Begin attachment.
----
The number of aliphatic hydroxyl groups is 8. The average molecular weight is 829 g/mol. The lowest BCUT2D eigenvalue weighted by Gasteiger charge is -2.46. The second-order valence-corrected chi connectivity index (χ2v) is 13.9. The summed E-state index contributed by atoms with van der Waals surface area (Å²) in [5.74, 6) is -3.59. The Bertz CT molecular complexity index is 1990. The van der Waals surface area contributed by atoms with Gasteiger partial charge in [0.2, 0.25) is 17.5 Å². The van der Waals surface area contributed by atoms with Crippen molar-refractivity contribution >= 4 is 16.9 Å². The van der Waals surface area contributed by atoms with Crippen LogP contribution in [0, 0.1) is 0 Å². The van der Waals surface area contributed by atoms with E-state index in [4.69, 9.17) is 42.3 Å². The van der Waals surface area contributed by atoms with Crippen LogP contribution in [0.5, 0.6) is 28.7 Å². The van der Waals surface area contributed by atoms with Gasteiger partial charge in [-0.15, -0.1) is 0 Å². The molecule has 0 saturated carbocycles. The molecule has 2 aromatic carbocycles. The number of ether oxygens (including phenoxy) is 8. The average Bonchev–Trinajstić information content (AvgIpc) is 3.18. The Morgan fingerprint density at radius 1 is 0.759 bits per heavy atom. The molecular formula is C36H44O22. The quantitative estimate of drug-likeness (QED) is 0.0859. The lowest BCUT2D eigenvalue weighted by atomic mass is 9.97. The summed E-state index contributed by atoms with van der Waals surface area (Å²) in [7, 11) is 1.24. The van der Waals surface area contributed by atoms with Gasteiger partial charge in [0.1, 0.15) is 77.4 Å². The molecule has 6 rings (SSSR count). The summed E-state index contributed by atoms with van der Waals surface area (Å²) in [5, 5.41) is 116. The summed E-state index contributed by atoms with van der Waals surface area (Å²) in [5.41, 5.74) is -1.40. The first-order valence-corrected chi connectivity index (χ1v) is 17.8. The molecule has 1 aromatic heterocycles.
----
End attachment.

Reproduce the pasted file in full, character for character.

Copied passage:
The number of aliphatic hydroxyl groups is 8. The average molecular weight is 829 g/mol. The lowest BCUT2D eigenvalue weighted by Gasteiger charge is -2.46. The second-order valence-corrected chi connectivity index (χ2v) is 13.9. The summed E-state index contributed by atoms with van der Waals surface area (Å²) in [5.74, 6) is -3.59. The Bertz CT molecular complexity index is 1990. The van der Waals surface area contributed by atoms with Gasteiger partial charge in [0.2, 0.25) is 17.5 Å². The van der Waals surface area contributed by atoms with Crippen molar-refractivity contribution >= 4 is 16.9 Å². The van der Waals surface area contributed by atoms with Crippen LogP contribution in [0, 0.1) is 0 Å². The van der Waals surface area contributed by atoms with E-state index in [4.69, 9.17) is 42.3 Å². The van der Waals surface area contributed by atoms with Crippen LogP contribution in [0.5, 0.6) is 28.7 Å². The van der Waals surface area contributed by atoms with Gasteiger partial charge in [-0.15, -0.1) is 0 Å². The molecule has 0 saturated carbocycles. The molecule has 2 aromatic carbocycles. The number of ether oxygens (including phenoxy) is 8. The average Bonchev–Trinajstić information content (AvgIpc) is 3.18. The Morgan fingerprint density at radius 1 is 0.759 bits per heavy atom. The molecular formula is C36H44O22. The quantitative estimate of drug-likeness (QED) is 0.0859. The lowest BCUT2D eigenvalue weighted by atomic mass is 9.97. The summed E-state index contributed by atoms with van der Waals surface area (Å²) in [7, 11) is 1.24. The van der Waals surface area contributed by atoms with Gasteiger partial charge in [0.1, 0.15) is 77.4 Å². The molecule has 6 rings (SSSR count). The summed E-state index contributed by atoms with van der Waals surface area (Å²) in [5, 5.41) is 116. The summed E-state index contributed by atoms with van der Waals surface area (Å²) in [5.41, 5.74) is -1.40. The first-order valence-corrected chi connectivity index (χ1v) is 17.8. The molecule has 1 aromatic heterocycles.